First developed at the end of the 19th century by American philosopher Charles Sanders Peirce, semiotics was later picked up by French theorists such as Lévi-Strauss, who applied it to anthropology; Jacques Lacan, who applied it to Freudian analysis; and Metz, who turned its prism upon the cinema. “In his books ‘Film Language,’ and ‘ Language and Cinema,’ Metz was trying to look at the way film is structured like a language and if we could study its elements with the same precision with which structural linguists were studying language,” Penley says.
She spent two years in Paris with about 40 other scholars. “Metz was a beautiful, beautiful, gentle man in his 50s, trained in linguistics,” Penley says, with the I-can-hardly-believe-I-actually-got-to-hang-with-him glow of a teenager who’s met a rock ‘n’ roll idol. She also attended seminars and lectures by some of the great French researchers in the pantheon of semiotics: Lévi-Strauss, Michel Foucault, Raymond Bellour.
Penley returned from Paris after two years with the academic cachet to establish herself as one of the leading film theorists in North America. She earned her PhD at Berkeley and, in 1991, was hired at UCSB, where the film program was being methodically constructed by professor Charles Wolfe, who holds a doctorate in film studies from Columbia University.
“I wanted to build a strong core curriculum stressing film history, theory and analysis‹the way I was trained,” Wolfe says. The practical side of filmmaking‹how to write dramatically sound screenplays, elicit performances from actors, light a set, place a camera and edit film became secondary. “Students who had strong interests in production could take classes” in addition to core curriculum.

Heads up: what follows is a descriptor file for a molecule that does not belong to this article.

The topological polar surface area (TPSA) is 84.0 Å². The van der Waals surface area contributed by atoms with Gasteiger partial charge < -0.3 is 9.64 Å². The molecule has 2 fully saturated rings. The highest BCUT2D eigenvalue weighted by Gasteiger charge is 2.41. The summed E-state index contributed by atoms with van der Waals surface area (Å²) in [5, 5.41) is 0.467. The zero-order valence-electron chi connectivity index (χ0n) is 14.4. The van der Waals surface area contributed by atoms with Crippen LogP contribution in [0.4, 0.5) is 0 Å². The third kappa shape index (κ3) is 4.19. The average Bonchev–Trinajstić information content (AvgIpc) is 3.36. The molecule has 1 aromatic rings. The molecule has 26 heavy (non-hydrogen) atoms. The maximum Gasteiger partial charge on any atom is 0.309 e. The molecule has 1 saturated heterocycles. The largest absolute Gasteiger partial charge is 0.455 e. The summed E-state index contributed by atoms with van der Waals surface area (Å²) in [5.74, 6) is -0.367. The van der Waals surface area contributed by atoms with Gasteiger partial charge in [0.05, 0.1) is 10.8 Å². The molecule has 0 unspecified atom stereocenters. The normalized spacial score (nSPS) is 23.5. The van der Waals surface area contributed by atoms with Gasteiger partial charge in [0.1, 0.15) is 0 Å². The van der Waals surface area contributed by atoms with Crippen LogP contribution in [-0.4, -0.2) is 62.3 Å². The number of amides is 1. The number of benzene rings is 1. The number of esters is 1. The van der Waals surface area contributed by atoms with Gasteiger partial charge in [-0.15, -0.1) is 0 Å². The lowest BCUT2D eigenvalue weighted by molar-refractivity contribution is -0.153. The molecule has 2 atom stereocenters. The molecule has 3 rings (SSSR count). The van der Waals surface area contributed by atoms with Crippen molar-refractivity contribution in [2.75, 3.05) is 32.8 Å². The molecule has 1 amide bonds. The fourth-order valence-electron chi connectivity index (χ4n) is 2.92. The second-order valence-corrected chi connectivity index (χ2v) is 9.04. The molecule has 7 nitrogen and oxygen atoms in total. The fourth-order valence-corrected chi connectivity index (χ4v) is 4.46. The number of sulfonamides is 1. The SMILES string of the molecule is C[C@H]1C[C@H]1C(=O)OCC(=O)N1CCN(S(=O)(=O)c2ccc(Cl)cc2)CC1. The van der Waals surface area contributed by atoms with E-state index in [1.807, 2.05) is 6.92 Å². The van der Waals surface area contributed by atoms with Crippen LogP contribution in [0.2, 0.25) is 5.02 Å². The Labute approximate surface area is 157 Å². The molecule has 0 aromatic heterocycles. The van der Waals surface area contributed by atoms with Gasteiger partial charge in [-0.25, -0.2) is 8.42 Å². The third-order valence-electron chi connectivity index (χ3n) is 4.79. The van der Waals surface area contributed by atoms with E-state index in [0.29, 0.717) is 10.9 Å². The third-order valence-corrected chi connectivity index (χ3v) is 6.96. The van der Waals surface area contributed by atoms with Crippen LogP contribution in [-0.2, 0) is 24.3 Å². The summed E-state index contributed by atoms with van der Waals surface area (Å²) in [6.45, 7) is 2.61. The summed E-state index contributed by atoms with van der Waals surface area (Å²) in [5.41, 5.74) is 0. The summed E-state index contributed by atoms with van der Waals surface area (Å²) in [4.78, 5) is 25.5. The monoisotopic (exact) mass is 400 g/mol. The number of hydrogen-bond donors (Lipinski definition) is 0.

Penley joined Branigan, who had been on the faculty since 1984 after earning a doctorate from a leading film theory school, the University of Wisconsin, Madison. Wolfe now had two major film theorists and the momentum to turn the film program into a full-fledged department in 1996.
Any way you slice it, UCSB’s small band of radical theorists has pulled off a remarkable feat. They now hobnob with the Hollywood elite and are building a complex that will put their film studies department on par with UCLA, USC and NYU. They have overthrown the old school humanists and broken free of the fascist thought control designs of the artistic genius auteurs.
How did they do it? “We were right, that’s how!” department chair Janet Walker says with a triumphant laugh.
The department has 11 full-time and three tenured part-time faculty members and 456 undergraduates, twice that of a decade ago. Wolfe has in many ways created a strong department. It offers courses in screenwriting, 16mm film production and animation, and a number of Hollywood professionals have come to teach classes, including director John Carpenter, cinematographer Haskell Wexler, and the late Paul Lazarus, a production executive who worked at Columbia, Universal and Warner Brothers. Guest lecturers have included Jeffrey Katzenberg, Jeff Bridges, Michael Douglas, Jodie Foster and screenwriter John Lee Hancock.